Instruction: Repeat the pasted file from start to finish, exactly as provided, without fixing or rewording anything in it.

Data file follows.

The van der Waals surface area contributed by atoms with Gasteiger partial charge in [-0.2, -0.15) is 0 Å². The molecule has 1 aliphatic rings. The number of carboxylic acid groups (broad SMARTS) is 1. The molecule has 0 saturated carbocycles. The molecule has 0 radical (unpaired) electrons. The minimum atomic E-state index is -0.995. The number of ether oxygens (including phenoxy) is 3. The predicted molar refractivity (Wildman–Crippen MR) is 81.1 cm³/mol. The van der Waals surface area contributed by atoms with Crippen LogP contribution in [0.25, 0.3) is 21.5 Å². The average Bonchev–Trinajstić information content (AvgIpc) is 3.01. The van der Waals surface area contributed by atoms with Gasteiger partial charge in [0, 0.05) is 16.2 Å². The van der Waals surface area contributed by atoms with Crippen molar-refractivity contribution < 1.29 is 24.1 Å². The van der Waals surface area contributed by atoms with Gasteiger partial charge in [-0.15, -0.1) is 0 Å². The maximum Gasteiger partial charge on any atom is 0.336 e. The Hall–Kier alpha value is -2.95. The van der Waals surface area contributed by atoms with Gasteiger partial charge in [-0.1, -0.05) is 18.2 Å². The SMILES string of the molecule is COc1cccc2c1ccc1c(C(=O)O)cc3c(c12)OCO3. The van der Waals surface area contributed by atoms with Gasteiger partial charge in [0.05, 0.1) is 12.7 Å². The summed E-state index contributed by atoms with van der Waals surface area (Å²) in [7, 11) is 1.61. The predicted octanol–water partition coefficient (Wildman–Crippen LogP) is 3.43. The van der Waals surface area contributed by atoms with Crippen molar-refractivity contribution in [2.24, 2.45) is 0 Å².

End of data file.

The van der Waals surface area contributed by atoms with Gasteiger partial charge in [-0.2, -0.15) is 0 Å². The molecule has 1 aliphatic rings. The number of carboxylic acid groups (broad SMARTS) is 1. The molecule has 0 saturated carbocycles. The molecule has 0 radical (unpaired) electrons. The minimum atomic E-state index is -0.995. The number of ether oxygens (including phenoxy) is 3. The predicted molar refractivity (Wildman–Crippen MR) is 81.1 cm³/mol. The van der Waals surface area contributed by atoms with Crippen LogP contribution in [0.25, 0.3) is 21.5 Å². The average Bonchev–Trinajstić information content (AvgIpc) is 3.01. The van der Waals surface area contributed by atoms with Gasteiger partial charge in [0, 0.05) is 16.2 Å². The van der Waals surface area contributed by atoms with Crippen molar-refractivity contribution < 1.29 is 24.1 Å². The van der Waals surface area contributed by atoms with Gasteiger partial charge in [-0.15, -0.1) is 0 Å². The maximum Gasteiger partial charge on any atom is 0.336 e. The Hall–Kier alpha value is -2.95. The van der Waals surface area contributed by atoms with Gasteiger partial charge in [-0.1, -0.05) is 18.2 Å². The SMILES string of the molecule is COc1cccc2c1ccc1c(C(=O)O)cc3c(c12)OCO3. The van der Waals surface area contributed by atoms with Gasteiger partial charge in [0.05, 0.1) is 12.7 Å². The summed E-state index contributed by atoms with van der Waals surface area (Å²) in [7, 11) is 1.61. The predicted octanol–water partition coefficient (Wildman–Crippen LogP) is 3.43. The van der Waals surface area contributed by atoms with Crippen molar-refractivity contribution in [2.24, 2.45) is 0 Å².